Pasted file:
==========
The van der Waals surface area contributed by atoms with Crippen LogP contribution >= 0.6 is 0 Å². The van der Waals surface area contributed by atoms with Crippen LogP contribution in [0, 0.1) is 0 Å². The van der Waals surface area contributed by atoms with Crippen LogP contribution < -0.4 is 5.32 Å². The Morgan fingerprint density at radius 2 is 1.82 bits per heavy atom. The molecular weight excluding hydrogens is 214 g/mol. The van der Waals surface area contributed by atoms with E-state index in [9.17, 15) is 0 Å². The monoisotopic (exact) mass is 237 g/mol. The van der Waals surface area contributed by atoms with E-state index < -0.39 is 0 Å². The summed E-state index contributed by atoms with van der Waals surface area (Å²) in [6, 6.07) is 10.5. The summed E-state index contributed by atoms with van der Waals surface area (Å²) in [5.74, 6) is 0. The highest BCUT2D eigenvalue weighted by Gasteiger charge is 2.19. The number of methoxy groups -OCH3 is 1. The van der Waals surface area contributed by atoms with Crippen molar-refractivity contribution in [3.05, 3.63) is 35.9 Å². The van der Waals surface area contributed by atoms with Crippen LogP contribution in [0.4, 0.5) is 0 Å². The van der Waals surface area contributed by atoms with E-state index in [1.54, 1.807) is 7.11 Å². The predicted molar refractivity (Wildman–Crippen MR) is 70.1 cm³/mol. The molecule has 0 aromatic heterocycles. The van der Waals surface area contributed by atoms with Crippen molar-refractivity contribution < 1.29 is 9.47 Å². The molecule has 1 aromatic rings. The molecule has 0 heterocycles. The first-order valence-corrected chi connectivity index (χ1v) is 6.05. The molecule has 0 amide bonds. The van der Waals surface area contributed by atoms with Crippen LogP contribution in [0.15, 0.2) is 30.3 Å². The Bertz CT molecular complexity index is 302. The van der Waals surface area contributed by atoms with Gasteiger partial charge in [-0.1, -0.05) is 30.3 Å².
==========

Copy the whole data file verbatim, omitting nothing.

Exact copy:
The van der Waals surface area contributed by atoms with Crippen LogP contribution >= 0.6 is 0 Å². The van der Waals surface area contributed by atoms with Crippen LogP contribution in [0, 0.1) is 0 Å². The van der Waals surface area contributed by atoms with Crippen LogP contribution < -0.4 is 5.32 Å². The Morgan fingerprint density at radius 2 is 1.82 bits per heavy atom. The molecular weight excluding hydrogens is 214 g/mol. The van der Waals surface area contributed by atoms with E-state index in [9.17, 15) is 0 Å². The monoisotopic (exact) mass is 237 g/mol. The van der Waals surface area contributed by atoms with E-state index < -0.39 is 0 Å². The summed E-state index contributed by atoms with van der Waals surface area (Å²) in [6, 6.07) is 10.5. The summed E-state index contributed by atoms with van der Waals surface area (Å²) in [5.74, 6) is 0. The highest BCUT2D eigenvalue weighted by Gasteiger charge is 2.19. The number of methoxy groups -OCH3 is 1. The van der Waals surface area contributed by atoms with Crippen molar-refractivity contribution in [3.05, 3.63) is 35.9 Å². The van der Waals surface area contributed by atoms with Crippen LogP contribution in [0.4, 0.5) is 0 Å². The van der Waals surface area contributed by atoms with E-state index in [1.54, 1.807) is 7.11 Å². The predicted molar refractivity (Wildman–Crippen MR) is 70.1 cm³/mol. The molecule has 0 aromatic heterocycles. The van der Waals surface area contributed by atoms with Crippen molar-refractivity contribution < 1.29 is 9.47 Å². The molecule has 1 aromatic rings. The molecule has 0 heterocycles. The first-order valence-corrected chi connectivity index (χ1v) is 6.05. The molecule has 0 amide bonds. The van der Waals surface area contributed by atoms with Crippen LogP contribution in [0.15, 0.2) is 30.3 Å². The Bertz CT molecular complexity index is 302. The van der Waals surface area contributed by atoms with Gasteiger partial charge in [-0.1, -0.05) is 30.3 Å².